So, how about this weather? Just gorgeous, right? In an unexpected break from the usual late-summer heat, the weather has turned and it is gorgeous. The days are sunny and the nights hold the promise of crisp Autumn air as the baseball season winds to a close.
And it can’t come *&^%$#@ soon enough.
I mean, seriously? How do you wrap up this game with a straight face? How do you lose a game that started like this? Here's a summary of the first four batters: Burns singled, Canha reached on an error, and Lawrie singled to load the bases with no one out. Then Danny Valencia hit a grand slam to stake the A's to the immediate 4-0 lead. Still with no outs. And here we thought all starting pitcher Edgar Olmos had to worry about was his horrific mustache.
Aaron Brooks should have put it in cruise control at this point, but unfortunately, he pitched more like one of those new driverless cars; you know the one that veers off the road and repeatedly runs into a wall. He allowed a sacrifice fly in the second for the Mariners' first run, and the A's even managed to get that back, thanks to a Lawrie double in the bottom of the inning. It's 5-1. This shouldn't be this hard.
Yet back-to-back doubles, back-to-back singles, another single and two more back-to-back doubles proved otherwise, turning a 5-1 A's lead into a 7-5 deficit as Brooks was unceremoniously kicked out of the game in the top of the third inning. His replacement, Venditte, wasn't a whole lot better. Neither was his replacement, Abad, who allowed two more runs of his own to run the score to 9-5 in the fourth.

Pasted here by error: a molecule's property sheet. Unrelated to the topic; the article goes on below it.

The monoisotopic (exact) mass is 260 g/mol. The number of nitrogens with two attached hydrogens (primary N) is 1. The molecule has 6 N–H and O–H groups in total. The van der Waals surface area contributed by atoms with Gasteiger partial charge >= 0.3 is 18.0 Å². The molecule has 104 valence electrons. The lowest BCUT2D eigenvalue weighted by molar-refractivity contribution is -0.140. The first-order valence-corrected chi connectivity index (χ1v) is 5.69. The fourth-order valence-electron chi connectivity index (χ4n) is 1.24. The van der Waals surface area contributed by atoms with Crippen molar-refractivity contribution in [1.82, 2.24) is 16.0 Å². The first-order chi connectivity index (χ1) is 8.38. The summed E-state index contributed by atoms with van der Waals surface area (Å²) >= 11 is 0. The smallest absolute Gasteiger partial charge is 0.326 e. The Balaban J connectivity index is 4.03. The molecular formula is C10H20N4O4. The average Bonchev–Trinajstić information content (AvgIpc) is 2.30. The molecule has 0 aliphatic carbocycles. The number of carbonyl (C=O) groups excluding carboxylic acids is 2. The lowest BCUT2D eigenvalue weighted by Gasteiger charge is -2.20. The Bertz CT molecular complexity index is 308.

Meanwhile, Billy Burns continued to frustrate, staying close to the base when he should have run, and running when he should not have; resulting in being thrown out not once, but twice in today's game.
The middle of the A's bullpen, led by Sean Doolittle, who topped 94 in his stellar appearance tonight, looked good; Doolittle, Dull, and Rodriguez all shined in each of their innings of work, keeping the A's in the game long enough to mount a comeback.
Billy Butler led off the sixth with a double, and Crisp followed with an infield single. Marcus Semien tripled them both in to cut the Mariners' lead to 9-7 and Burns' single put the A's within a run. Unfortunately, with a 3-0 count to Canha, Burns tried to steal second, and slid terribly, his lead leg hovering over the base instead of on it and replay determined he was out, effectively killing the rally.
The A's put two on in both the seventh and eighth innings, but failed to score, and a two-run home run given up by Pomeranz in the ninth inning put the A's down by 3, an insurmountable deficit considering how the night had already gone.
And that was the ballgame. And we do this all over again tomorrow facing Felix Hernandez! Whee! We'll see you back here with all the action.